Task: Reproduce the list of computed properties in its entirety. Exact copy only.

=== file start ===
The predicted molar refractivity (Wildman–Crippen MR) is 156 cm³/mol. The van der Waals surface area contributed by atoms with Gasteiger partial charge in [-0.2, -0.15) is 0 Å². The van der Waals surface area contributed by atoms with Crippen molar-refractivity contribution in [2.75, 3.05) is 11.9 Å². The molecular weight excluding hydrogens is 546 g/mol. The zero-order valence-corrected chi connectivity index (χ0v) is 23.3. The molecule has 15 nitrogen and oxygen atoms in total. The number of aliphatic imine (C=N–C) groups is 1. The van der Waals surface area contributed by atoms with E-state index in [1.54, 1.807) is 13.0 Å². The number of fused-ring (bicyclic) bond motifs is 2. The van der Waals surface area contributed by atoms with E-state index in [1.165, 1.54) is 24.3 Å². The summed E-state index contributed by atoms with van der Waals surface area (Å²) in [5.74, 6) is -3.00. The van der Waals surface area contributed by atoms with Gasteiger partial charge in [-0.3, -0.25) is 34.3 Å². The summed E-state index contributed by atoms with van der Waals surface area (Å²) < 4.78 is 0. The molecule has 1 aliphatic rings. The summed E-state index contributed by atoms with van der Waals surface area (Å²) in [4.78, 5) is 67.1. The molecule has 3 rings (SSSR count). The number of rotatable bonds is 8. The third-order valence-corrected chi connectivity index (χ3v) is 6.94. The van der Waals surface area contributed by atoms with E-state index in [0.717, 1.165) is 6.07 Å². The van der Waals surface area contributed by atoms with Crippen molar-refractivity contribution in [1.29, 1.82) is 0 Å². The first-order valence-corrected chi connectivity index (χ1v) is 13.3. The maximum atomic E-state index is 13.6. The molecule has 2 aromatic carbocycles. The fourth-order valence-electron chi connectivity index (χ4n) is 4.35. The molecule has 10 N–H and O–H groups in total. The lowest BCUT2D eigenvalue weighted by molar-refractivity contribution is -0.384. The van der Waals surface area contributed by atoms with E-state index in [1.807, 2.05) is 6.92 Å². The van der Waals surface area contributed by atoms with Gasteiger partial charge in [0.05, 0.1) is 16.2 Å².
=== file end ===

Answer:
The predicted molar refractivity (Wildman–Crippen MR) is 156 cm³/mol. The van der Waals surface area contributed by atoms with Gasteiger partial charge in [-0.2, -0.15) is 0 Å². The van der Waals surface area contributed by atoms with Crippen molar-refractivity contribution in [2.75, 3.05) is 11.9 Å². The molecular weight excluding hydrogens is 546 g/mol. The zero-order valence-corrected chi connectivity index (χ0v) is 23.3. The molecule has 15 nitrogen and oxygen atoms in total. The number of aliphatic imine (C=N–C) groups is 1. The van der Waals surface area contributed by atoms with E-state index in [1.54, 1.807) is 13.0 Å². The number of fused-ring (bicyclic) bond motifs is 2. The van der Waals surface area contributed by atoms with E-state index in [1.165, 1.54) is 24.3 Å². The summed E-state index contributed by atoms with van der Waals surface area (Å²) in [5.74, 6) is -3.00. The van der Waals surface area contributed by atoms with Gasteiger partial charge in [-0.3, -0.25) is 34.3 Å². The summed E-state index contributed by atoms with van der Waals surface area (Å²) < 4.78 is 0. The molecule has 1 aliphatic rings. The summed E-state index contributed by atoms with van der Waals surface area (Å²) in [4.78, 5) is 67.1. The molecule has 3 rings (SSSR count). The number of rotatable bonds is 8. The third-order valence-corrected chi connectivity index (χ3v) is 6.94. The van der Waals surface area contributed by atoms with E-state index in [0.717, 1.165) is 6.07 Å². The van der Waals surface area contributed by atoms with Crippen molar-refractivity contribution in [1.29, 1.82) is 0 Å². The first-order valence-corrected chi connectivity index (χ1v) is 13.3. The maximum atomic E-state index is 13.6. The molecule has 2 aromatic carbocycles. The fourth-order valence-electron chi connectivity index (χ4n) is 4.35. The molecule has 10 N–H and O–H groups in total. The lowest BCUT2D eigenvalue weighted by molar-refractivity contribution is -0.384. The van der Waals surface area contributed by atoms with E-state index in [1.807, 2.05) is 6.92 Å². The van der Waals surface area contributed by atoms with Gasteiger partial charge in [0.05, 0.1) is 16.2 Å².